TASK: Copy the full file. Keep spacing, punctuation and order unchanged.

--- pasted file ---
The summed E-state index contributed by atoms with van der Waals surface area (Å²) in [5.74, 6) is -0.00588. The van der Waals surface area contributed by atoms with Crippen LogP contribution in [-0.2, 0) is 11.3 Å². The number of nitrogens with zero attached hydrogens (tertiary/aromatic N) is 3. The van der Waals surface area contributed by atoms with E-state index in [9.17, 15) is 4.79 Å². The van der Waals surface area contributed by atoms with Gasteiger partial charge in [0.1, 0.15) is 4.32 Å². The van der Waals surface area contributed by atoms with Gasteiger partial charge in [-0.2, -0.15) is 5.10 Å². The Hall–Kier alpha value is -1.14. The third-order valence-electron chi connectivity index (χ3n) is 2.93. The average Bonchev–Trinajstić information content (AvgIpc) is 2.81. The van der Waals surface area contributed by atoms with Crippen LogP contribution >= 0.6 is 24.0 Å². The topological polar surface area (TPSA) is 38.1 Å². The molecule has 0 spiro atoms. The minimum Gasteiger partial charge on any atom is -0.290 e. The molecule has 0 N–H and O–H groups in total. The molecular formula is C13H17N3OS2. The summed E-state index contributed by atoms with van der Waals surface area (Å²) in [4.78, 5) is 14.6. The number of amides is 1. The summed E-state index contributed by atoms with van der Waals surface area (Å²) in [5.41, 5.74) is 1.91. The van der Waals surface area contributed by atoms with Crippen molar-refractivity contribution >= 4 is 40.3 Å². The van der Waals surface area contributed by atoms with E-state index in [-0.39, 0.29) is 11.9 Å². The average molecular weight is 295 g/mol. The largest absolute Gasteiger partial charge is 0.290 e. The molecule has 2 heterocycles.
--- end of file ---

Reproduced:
The summed E-state index contributed by atoms with van der Waals surface area (Å²) in [5.74, 6) is -0.00588. The van der Waals surface area contributed by atoms with Crippen LogP contribution in [-0.2, 0) is 11.3 Å². The number of nitrogens with zero attached hydrogens (tertiary/aromatic N) is 3. The van der Waals surface area contributed by atoms with E-state index in [9.17, 15) is 4.79 Å². The van der Waals surface area contributed by atoms with Gasteiger partial charge in [0.1, 0.15) is 4.32 Å². The van der Waals surface area contributed by atoms with Gasteiger partial charge in [-0.2, -0.15) is 5.10 Å². The Hall–Kier alpha value is -1.14. The third-order valence-electron chi connectivity index (χ3n) is 2.93. The average Bonchev–Trinajstić information content (AvgIpc) is 2.81. The van der Waals surface area contributed by atoms with Crippen LogP contribution >= 0.6 is 24.0 Å². The topological polar surface area (TPSA) is 38.1 Å². The molecule has 0 spiro atoms. The minimum Gasteiger partial charge on any atom is -0.290 e. The molecule has 0 N–H and O–H groups in total. The molecular formula is C13H17N3OS2. The summed E-state index contributed by atoms with van der Waals surface area (Å²) in [4.78, 5) is 14.6. The number of amides is 1. The summed E-state index contributed by atoms with van der Waals surface area (Å²) in [5.41, 5.74) is 1.91. The van der Waals surface area contributed by atoms with Crippen molar-refractivity contribution >= 4 is 40.3 Å². The van der Waals surface area contributed by atoms with E-state index in [-0.39, 0.29) is 11.9 Å². The average molecular weight is 295 g/mol. The largest absolute Gasteiger partial charge is 0.290 e. The molecule has 2 heterocycles.